His take on Nixon is surprisingly balanced. Gently taking apart the myth that Nixon was somehow an exception – the only bad apple in the barrel – he says he was no more corrupt than others before and after him. And unlike Kennedy, Nixon was no real war-monger. And Vidal, again in an entertaining way, praises Nixon for realising the importance of co-existence with the Middle Kingdom and the Land of the Czars.

      Last week I was reading something by the original Watergate reporters, Woodward and Bernstein, in which they said that Nixon in reality was more evil than anyone could have imagined at the time of Watergate. Vidal’s piece dated December 1983 makes more sense.

      Not surprisingly, Vidal admires the uncrowned king of all journalism, past and present, H L Mencken: “After politics, journalism has always been the preferred career of the ambitious but lazy second-rater. American exceptions to mediocrity’s leaden mean: from column A, there was Franklin D Roosevelt; from column B, H L Mencken.” What a way to start.

      In my teens I read a lot of Maugham, all his short stories and his better known novels. This was a mistake because the sophisticated semi-decadence which one imbibes from Maugham may not have been the best thing for the rigours of Kakul training where I happened to be at the time. Vidal writes about Maugham indulgently, confirming me in my view that across a range of objects Vidal had the right opinions. He admires Montaigne too (who wouldn’t?). Maugham, Mencken, Montaigne: to those given to have these as their guiding stars, how can they go too far wrong in the things that matter, or should, to the subversive at heart?

      We are no empire but we are a stuffy republic, inebriated on our own half-formed ideas and taking this mental junk for the gospel truth, thinking it to be divinely-inspired and divinely-gifted. We could do with a more iconoclastic tradition, leading to a freer exchange of ideas and to the breaking down of old shibboleths, whether held up by religion or patriotism.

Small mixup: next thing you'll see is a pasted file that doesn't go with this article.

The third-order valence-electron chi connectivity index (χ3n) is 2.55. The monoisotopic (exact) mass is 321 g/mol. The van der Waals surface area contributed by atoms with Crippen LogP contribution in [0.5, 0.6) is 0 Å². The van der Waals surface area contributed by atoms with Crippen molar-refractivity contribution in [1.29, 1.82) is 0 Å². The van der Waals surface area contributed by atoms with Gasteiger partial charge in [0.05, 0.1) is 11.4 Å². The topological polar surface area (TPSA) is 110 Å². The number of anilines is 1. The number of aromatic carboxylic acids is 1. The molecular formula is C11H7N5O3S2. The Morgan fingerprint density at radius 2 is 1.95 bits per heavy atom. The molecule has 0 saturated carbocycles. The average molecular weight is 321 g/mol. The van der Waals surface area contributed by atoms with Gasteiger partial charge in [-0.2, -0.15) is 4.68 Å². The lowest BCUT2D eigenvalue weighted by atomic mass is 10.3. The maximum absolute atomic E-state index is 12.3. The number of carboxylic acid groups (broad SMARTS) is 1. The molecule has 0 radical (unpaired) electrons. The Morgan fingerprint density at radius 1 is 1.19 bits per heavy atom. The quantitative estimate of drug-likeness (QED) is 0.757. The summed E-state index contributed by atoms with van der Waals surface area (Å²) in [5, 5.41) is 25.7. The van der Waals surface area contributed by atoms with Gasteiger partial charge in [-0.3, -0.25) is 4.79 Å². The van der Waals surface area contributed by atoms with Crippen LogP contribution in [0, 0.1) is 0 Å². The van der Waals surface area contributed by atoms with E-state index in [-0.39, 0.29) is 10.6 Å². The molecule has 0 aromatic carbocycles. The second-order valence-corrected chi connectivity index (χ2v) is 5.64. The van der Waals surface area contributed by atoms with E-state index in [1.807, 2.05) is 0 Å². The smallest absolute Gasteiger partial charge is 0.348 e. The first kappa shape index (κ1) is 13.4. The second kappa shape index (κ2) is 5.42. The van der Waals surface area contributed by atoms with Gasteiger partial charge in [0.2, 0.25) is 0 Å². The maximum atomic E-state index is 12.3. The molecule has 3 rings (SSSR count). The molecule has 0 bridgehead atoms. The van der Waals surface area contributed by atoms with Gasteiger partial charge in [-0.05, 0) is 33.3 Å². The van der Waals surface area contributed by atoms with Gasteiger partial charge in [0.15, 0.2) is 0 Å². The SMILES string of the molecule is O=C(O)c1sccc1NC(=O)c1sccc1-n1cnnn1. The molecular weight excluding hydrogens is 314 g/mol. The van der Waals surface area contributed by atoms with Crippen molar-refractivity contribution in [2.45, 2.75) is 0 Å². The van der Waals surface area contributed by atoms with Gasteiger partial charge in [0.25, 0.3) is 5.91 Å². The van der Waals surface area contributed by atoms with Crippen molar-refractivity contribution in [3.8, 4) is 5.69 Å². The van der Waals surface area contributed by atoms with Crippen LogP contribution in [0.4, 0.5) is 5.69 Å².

There are things we just can’t discuss because the fear of denunciation and worse is so close at hand. Cynicism is not enough. Someone like Gore Vidal is more relevant in this context, using mockery to bring down the barriers to clear-eyed thought.

      More than most other third world countries we have an American problem given our Cold War heritage and the demons of Afghanistan. But the answer to this problem is not the world-view of the Taliban or the pseudo-Islamism fostered by some of our military geniuses, and the holy fathers dancing to the tune of these geniuses. A better perspective on American power comes from the irony of some of America’s own writers. Hence this piece of gratuitous advice: in Kakul and Staff College Quetta, and perhaps also in that holy of holies, the National Defence University, two American writers should be required reading: Vidal and Mencken. More of these and less of the holy fathers...and less of the mental junk we purvey in the name of ideology and, with a little help from the stars above, we can hope for a better understanding of so many things.

      Anyway, a life well lived, packed with excitement and joy, and productive labour...the gods would be pleased. For what do they expect of us? That we make the best use of our gifts and opportunities, and live life without regrets. Gore Vidal now departs into the shades but it should be a safe bet that beyond the pearly gates he will be in the best company, convivial of spirit and not wholly averse to the decadent sound of irony and unrestrained laughter.